by Author

If you tried the exercises in the last article you will have made the first steps towards developing a healthy breathing pattern.

This next exercise builds on the last one and its purpose is to discover more about where you breathe, that is, in which part of your lungs. Take some time to complete the exercise, and write down the impressions that first come into your mind.

You can sit as I have described previously or lie comfortably with the legs bent and the feet on the floor. With every area of exploration ask yourself the following questions:

☛ Is it easy to breathe here or is it an effort? Does it feel natural or unnatural?

Place the hands over the abdomen so the tips of the fingers just touch. Now breathe deeply into the area under your hands, and feel the hands moving apart as you breathe in and back together again as you exhale. Repeat several times. This is the abdominal breath – this way of breathing is calming to both the body and the mind.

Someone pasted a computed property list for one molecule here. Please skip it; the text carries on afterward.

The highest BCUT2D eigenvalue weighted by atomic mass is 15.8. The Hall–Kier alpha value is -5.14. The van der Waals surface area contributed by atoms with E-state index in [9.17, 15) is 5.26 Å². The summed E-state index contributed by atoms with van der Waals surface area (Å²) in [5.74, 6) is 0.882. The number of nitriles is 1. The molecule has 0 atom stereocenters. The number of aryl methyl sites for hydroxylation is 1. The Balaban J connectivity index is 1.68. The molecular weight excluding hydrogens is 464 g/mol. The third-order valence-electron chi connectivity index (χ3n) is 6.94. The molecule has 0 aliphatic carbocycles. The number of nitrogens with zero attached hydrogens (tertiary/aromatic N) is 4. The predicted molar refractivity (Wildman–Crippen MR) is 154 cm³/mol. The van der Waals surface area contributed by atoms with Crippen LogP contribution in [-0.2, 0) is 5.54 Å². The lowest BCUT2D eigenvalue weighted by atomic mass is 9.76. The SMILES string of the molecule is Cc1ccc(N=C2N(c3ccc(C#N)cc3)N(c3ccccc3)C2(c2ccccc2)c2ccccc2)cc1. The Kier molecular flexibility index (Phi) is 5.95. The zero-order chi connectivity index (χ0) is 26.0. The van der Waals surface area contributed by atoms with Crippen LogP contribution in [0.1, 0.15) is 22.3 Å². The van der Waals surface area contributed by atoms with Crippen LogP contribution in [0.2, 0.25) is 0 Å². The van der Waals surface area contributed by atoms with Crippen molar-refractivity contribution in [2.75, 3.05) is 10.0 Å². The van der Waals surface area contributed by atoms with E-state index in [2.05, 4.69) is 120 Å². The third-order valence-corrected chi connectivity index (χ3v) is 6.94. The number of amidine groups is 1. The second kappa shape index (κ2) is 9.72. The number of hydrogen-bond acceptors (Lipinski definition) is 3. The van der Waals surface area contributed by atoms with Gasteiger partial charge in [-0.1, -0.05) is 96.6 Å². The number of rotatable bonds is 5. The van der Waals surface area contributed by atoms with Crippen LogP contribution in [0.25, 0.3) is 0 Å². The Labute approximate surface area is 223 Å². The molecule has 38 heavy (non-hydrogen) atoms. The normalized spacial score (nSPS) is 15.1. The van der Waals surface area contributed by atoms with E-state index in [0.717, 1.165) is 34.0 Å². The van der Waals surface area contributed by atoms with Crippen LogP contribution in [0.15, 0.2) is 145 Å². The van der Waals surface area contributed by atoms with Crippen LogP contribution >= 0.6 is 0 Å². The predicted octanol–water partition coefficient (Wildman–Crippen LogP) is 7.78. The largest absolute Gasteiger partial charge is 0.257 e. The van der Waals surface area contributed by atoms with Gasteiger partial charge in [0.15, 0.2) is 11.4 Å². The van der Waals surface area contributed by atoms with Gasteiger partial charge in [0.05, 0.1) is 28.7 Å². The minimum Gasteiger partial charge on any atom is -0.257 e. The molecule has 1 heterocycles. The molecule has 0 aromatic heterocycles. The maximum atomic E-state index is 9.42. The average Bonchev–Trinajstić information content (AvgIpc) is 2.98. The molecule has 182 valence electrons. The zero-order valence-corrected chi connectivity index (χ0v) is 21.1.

☛ Does this manner of breathing feel familiar and easy or difficult and unnatural?

Now place both hands under the armpits, firmly against the ribcage. As you breathe in try to consciously expand the ribcage against the pressure of your hands. This is the breathing pattern we use when stressed or in danger. Ask yourself the same questions as above.

Now place the fingertips just below the collarbones. Breathing very softly, try to direct the breath into this area only, and feel the collarbones gently move apart as you breathe in.

Finally cup your hands around the back of your skull and repeat the exercise.

☛ Can you feel any movement here as you breathe?

Now just take a few moments to check whether your breathing has changed from the start of the exercise.

☛ If so, what is the difference? Do you feel different? If so, in what way?

Make notes on what you noticed about your breath and compare these with the characteristics of the healthy breath that I will describe in the next article

Marian is a qualified yoga teacher, although she is not currently teaching.  She is particularly interested in the use of yoga as a tool for health and healing.

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